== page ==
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All you need to know about the transfer ban on Real Madrid and Atletico Madrid

How FIFA's transfer ban may (or may not) affect the Madrid clubs.

The clubs were found to be in breach of Article 19 of FIFA’s transfer regulations.

On Thursday, FIFA announced that both Real Madrid and Atletico Madrid had been given transfer bans. This means that they cannot sign (register) new players over the course of the summer and next winter transfer windows. They are still eligible to sign players over the course of the existing window.

This punishment was imposed on the two clubs as the result of a year-long investigation into their transfer dealings. Atletico were fined 900,000 Swiss francs (£622,000) while Real were told to pay 360,000 (£249,000).

The statement from FIFA read: “The FIFA Disciplinary Committee has sanctioned Spanish clubs Atlético de Madrid and Real Madrid for breaches relating to the international transfer and registration of players under the age of 18.”

Essentially, the reasons behind the ban are identical to the reasons for Barcelona’s one-year transfer ban in that FIFA found irregularities in the transfer and registration of players under the age of 18. As things stand, both Madrid clubs will be unaffected by the ban for the existing transfer window, but will be unable to sign players in either the summer transfer window or the next winter transfer window as well.

Technically, the imposition of the ban does not prevent the purchase of players, as the sanctions imposed by the ban are only on the registration of players. This means that either club could enter into an agreement with any other club to purchase a player, but have him eligible to play for them only after the conclusion of the ban. This approach is similar to what Barcelona did with the signing of Arda Turan.

Another important thing to keep in mind is that it doesn’t affect the release of players, nor the women’s or futsal teams of either club.

So what exactly are the reasons for the ban?

The clubs were found to be in breach of Article 19 of FIFA’s transfer regulations, which state that transfers of under-18 players can only happen if one of the following three conditions is met:

1) Both the player’s parents have moved to the city where the new club is based and have made the move for reasons not related to the transfer.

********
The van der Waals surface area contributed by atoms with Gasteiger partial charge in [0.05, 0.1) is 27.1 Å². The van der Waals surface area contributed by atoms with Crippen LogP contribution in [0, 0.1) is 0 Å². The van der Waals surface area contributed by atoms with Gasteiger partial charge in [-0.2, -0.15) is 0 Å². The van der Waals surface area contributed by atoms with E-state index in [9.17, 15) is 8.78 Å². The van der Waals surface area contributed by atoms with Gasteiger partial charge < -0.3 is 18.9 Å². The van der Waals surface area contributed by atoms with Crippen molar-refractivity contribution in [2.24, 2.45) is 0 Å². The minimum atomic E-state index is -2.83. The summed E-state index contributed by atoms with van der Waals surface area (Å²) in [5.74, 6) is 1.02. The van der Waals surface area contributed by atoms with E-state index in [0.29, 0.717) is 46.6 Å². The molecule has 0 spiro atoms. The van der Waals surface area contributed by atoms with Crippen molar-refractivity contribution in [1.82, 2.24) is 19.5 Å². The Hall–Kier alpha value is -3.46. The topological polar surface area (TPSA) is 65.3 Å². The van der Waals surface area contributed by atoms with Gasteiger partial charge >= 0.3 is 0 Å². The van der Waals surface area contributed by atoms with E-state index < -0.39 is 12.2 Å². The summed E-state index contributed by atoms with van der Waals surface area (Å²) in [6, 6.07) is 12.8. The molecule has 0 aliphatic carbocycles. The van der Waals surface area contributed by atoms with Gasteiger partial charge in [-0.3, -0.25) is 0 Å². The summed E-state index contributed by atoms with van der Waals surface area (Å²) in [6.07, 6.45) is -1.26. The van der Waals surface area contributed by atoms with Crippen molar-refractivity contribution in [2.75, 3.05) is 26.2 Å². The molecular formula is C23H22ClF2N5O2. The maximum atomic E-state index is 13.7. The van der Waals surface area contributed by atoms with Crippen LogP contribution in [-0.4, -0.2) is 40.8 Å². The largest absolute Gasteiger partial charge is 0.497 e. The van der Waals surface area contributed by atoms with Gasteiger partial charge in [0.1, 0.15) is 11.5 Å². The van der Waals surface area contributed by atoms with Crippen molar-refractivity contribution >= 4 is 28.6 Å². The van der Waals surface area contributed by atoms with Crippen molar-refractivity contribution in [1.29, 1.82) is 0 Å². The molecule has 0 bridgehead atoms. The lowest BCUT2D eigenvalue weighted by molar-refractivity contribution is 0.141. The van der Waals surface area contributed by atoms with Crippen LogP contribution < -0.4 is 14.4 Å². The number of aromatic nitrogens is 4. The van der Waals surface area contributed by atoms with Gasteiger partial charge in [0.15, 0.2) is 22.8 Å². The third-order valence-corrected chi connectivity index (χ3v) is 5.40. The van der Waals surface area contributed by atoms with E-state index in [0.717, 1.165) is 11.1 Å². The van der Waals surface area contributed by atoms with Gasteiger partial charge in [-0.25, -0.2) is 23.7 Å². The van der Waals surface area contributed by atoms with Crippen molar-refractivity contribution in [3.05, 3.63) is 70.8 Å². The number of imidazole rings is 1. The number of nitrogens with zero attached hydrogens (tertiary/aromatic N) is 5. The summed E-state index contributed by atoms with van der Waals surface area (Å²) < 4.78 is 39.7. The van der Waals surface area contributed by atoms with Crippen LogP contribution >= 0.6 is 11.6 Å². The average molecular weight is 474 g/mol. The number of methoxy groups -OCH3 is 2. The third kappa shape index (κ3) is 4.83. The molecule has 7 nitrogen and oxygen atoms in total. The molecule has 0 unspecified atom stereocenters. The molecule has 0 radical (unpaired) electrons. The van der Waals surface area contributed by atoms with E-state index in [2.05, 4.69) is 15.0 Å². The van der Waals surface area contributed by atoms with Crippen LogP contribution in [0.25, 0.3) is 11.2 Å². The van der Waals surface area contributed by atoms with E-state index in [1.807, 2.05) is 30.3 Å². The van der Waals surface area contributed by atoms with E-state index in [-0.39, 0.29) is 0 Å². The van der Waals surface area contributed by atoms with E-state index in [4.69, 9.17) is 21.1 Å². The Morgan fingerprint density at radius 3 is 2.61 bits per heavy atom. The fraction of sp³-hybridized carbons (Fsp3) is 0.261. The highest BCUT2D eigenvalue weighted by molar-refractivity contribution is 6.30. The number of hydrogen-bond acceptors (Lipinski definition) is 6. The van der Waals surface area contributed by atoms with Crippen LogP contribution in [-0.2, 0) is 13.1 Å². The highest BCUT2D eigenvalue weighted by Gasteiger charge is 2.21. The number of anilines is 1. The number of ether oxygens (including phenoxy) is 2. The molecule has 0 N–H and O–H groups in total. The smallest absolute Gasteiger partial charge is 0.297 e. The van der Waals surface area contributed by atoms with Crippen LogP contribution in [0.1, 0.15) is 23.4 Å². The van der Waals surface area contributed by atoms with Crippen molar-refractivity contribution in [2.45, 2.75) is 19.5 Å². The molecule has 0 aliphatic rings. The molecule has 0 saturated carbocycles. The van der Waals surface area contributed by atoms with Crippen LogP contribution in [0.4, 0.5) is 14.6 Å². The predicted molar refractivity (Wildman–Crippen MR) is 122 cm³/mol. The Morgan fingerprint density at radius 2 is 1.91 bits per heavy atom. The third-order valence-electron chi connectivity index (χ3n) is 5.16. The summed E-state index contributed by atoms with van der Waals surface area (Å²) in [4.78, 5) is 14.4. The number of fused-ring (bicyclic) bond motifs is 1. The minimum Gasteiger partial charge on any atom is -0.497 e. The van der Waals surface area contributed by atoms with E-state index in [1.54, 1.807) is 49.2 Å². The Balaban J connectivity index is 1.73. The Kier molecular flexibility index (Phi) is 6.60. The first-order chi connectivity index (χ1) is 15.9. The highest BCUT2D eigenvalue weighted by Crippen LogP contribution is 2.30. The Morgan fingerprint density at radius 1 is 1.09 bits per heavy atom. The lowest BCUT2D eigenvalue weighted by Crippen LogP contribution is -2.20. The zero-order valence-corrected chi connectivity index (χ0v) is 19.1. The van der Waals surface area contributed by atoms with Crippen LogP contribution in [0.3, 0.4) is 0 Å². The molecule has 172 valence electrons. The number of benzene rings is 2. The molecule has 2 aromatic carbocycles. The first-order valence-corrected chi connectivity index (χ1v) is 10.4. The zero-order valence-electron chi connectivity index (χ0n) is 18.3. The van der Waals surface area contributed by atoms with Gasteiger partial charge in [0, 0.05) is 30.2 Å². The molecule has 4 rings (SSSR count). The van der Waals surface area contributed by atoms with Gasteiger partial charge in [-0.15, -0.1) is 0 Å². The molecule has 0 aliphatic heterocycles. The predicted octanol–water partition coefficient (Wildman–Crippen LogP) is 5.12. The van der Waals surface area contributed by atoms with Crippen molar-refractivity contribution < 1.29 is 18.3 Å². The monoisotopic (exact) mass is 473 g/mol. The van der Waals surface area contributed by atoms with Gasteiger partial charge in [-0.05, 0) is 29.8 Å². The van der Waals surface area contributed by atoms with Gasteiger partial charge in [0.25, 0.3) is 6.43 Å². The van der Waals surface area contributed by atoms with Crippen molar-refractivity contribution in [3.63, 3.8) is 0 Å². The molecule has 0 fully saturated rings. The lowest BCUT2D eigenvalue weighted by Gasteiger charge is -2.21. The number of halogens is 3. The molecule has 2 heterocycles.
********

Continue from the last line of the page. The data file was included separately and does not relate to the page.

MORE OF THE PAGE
2) The transfer is between two European clubs and the player is over 16. 

3) If a player lives 50 km from the border of the country he is moving to and the club is also 50km from the same border.

They were also found to be in violation of Article 5 (on registration of players) and Article 9 (on the requirement for an international transfer certificate for each signing). 

The FIFA investigation concluded that Real Madrid had been involved in these sorts of activities from 2005-2014 while Atletico have been found to have been engaged in it from 2007-2014. The two clubs between them are believed to have signed more than 60 under-18 players over this time frame.

Bizarrely, the children of current Real Madrid coach and legend Zinedine Zidane are also believed to be amongst the player registrations that are in contravention of FIFA guidelines (made even more surprising by the fact that they have been living in Madrid since 2001).

What options do the two clubs have?

Both clubs can choose to appeal the ruling, or accept it in totality. Atletico have already said that they will appeal the ruling, and Real are likely to follow suit.  The first appeal would lie to FIFA and would seek special consideration to sign players next summer because the result of their appeal could come just a few weeks before the end of the season leaving them in dire straits regarding the state of their squad for the next season.

Based on the precedent set by the Barcelona episode, FIFA is likely to reject their appeals. The clubs would then have the option of appealing to the Court of Arbitration in Sport (CAS). The CAS decision is likely to be made towards the beginning of the summer transfer window and it is possible based on the Barcelona precedent that one window is granted to them to sort the squad out.

During the appeals process, the clubs would be able to sign and register players while the matter is being heard by CAS. Barcelona used this technicality of procedure to sign Luis Suarez and Ivan Rakitic after the initial imposition of their ban. Both players were key components of their subsequent treble-winning season.  It is very likely that both the Madrid clubs will adopt this approach.

The other option for the clubs (which is very unlikely) is for them to accept the decision without an appeal and look to their youth teams/loanees to bolster the squad for the next year or so. While both clubs no doubt have fantastic talent in both their youth squads as well as players on loan, this approach would seem less than ideal without making the attempt to appeal FIFA’s ruling.

An important thing to keep in mind is that the current ban does not affect players who are out on loan from either club, as their transfer and registration have already taken place.

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